# How to Recognize a P-Series

An important type of series is called the *p*-series. A *p-*series can be either divergent or convergent, depending on its value. It takes the following form:

Here’s a common example of a *p-*series, when *p* = 2:

Here are a few other examples of *p*-series:

Remember not to confuse *p*-series with geometric series. Here’s the difference:

A geometric series has the variable

*n*in the exponent — for example,A

*p*-series has the variable in the base — for example

As with geometric series, a simple rule exists for determining whether a *p*-series is convergent or divergent.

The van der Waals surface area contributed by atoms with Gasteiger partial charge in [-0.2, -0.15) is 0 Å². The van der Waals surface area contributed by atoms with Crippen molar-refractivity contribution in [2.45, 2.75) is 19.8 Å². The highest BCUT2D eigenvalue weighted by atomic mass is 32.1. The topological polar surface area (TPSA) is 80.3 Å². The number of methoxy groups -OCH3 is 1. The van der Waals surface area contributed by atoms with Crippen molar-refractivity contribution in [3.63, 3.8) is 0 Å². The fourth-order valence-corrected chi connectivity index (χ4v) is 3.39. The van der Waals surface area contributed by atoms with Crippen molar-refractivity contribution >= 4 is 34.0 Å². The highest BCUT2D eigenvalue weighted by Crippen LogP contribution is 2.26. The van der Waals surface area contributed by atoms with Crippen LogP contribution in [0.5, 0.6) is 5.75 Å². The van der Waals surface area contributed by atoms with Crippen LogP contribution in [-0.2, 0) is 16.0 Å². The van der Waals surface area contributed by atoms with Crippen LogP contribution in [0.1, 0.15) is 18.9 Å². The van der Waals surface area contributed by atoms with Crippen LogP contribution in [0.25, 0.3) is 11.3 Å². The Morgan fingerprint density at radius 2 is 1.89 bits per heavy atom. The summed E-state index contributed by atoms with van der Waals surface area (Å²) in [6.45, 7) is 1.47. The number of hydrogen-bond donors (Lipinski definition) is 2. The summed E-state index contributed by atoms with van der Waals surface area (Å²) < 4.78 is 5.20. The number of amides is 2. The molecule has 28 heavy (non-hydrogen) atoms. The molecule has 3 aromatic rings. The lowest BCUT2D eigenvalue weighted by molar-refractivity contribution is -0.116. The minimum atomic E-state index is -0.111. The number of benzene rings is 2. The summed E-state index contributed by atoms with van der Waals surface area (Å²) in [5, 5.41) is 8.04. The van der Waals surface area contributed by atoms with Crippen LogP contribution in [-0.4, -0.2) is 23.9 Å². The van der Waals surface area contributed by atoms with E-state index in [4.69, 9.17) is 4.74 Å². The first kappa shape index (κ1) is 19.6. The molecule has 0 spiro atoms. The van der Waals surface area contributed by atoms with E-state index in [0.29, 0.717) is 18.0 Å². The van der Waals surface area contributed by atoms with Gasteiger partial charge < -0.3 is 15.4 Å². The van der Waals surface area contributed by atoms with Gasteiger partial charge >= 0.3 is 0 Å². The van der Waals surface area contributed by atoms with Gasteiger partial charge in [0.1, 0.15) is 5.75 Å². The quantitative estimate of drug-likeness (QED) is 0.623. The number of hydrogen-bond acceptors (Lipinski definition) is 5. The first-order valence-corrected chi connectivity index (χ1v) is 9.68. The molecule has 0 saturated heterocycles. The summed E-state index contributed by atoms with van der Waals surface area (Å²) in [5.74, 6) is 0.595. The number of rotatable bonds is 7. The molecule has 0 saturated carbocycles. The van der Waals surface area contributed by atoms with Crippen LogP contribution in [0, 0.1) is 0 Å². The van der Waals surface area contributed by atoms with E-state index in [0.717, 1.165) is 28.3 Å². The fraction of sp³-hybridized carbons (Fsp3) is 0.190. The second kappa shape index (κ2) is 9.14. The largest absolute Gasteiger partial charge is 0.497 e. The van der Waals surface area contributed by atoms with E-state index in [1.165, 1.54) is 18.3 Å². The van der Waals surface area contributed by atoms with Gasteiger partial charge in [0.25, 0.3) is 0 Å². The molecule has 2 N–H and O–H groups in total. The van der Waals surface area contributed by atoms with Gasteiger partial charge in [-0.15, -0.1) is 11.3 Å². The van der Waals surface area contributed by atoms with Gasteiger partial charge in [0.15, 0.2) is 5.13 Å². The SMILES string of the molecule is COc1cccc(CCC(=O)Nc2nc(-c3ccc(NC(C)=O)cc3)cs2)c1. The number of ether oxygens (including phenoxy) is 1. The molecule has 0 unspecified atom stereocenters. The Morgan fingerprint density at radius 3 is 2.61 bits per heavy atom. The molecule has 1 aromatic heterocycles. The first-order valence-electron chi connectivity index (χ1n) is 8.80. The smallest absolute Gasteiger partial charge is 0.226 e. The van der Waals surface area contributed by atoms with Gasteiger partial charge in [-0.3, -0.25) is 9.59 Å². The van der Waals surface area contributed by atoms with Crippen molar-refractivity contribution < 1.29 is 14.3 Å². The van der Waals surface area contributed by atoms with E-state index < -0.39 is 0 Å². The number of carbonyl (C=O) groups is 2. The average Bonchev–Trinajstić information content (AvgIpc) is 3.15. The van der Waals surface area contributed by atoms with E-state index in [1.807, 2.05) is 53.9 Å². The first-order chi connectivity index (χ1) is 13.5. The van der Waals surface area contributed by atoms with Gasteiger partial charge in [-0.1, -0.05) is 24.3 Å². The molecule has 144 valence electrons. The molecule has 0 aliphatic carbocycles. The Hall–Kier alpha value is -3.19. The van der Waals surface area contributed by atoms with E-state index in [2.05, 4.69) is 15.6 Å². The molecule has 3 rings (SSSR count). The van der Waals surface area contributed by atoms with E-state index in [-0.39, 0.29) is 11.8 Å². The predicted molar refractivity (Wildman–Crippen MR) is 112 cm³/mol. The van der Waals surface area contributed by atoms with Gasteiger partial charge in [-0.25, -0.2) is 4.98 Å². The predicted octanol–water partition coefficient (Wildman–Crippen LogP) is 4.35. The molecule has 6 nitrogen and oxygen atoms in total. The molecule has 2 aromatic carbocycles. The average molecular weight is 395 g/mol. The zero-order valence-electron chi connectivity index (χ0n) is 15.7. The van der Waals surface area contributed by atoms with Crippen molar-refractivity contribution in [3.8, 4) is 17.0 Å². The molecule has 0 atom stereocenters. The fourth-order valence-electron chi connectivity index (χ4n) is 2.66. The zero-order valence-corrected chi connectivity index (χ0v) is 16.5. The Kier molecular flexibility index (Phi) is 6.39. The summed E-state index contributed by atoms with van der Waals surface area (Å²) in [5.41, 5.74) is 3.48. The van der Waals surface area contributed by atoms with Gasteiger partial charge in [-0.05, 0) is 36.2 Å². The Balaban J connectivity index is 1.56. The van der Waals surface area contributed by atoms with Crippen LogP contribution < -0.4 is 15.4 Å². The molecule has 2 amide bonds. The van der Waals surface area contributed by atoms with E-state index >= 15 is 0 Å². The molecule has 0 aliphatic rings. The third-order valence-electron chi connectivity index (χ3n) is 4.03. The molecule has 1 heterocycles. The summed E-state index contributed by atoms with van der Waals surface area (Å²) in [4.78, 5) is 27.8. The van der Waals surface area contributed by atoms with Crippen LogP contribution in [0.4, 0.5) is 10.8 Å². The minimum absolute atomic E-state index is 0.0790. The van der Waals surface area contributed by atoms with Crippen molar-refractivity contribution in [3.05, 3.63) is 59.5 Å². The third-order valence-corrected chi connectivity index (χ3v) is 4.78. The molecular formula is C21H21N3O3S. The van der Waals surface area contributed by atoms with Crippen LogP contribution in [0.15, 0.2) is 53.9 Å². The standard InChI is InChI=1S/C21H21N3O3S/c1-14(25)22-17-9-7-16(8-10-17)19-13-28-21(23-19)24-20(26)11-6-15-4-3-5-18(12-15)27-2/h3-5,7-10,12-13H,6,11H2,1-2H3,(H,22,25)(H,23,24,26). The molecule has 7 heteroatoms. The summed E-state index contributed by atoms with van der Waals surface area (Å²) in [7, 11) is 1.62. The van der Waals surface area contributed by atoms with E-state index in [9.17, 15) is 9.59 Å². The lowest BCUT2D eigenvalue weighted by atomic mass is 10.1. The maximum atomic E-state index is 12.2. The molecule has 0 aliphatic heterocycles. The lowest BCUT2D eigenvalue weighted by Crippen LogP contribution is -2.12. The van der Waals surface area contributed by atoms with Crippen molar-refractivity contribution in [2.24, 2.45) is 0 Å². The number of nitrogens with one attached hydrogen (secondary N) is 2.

A *p*-series converges when *p* > 1 and diverges when *p* < 1.

Here are a few important examples of *p*-series that are either convergent or divergent.

## When *p* = 1: the harmonic series

When *p *= 1, the *p*-series takes the following form:

This *p*-series is important enough to have its own name: the *harmonic series.* The harmonic series is *divergent.*

## When *p* = 2, *p* = 3, and *p* = 4

Here are the *p*-series when *p *equals the first few counting numbers greater than 1:

Because *p *> 1, these series are all *convergent**.*

## When *p* = 1/2

When *p* = 1/2 the *p*-series looks like this:

Because *p **≤* 1, this series *diverges.* To see why it diverges, notice that when *n* is a square number, say *n* = *k*^{2}, the *n*th term equals

So this *p*-series includes every term in the harmonic series plus many more terms. Because the harmonic series is divergent, this series is also divergent.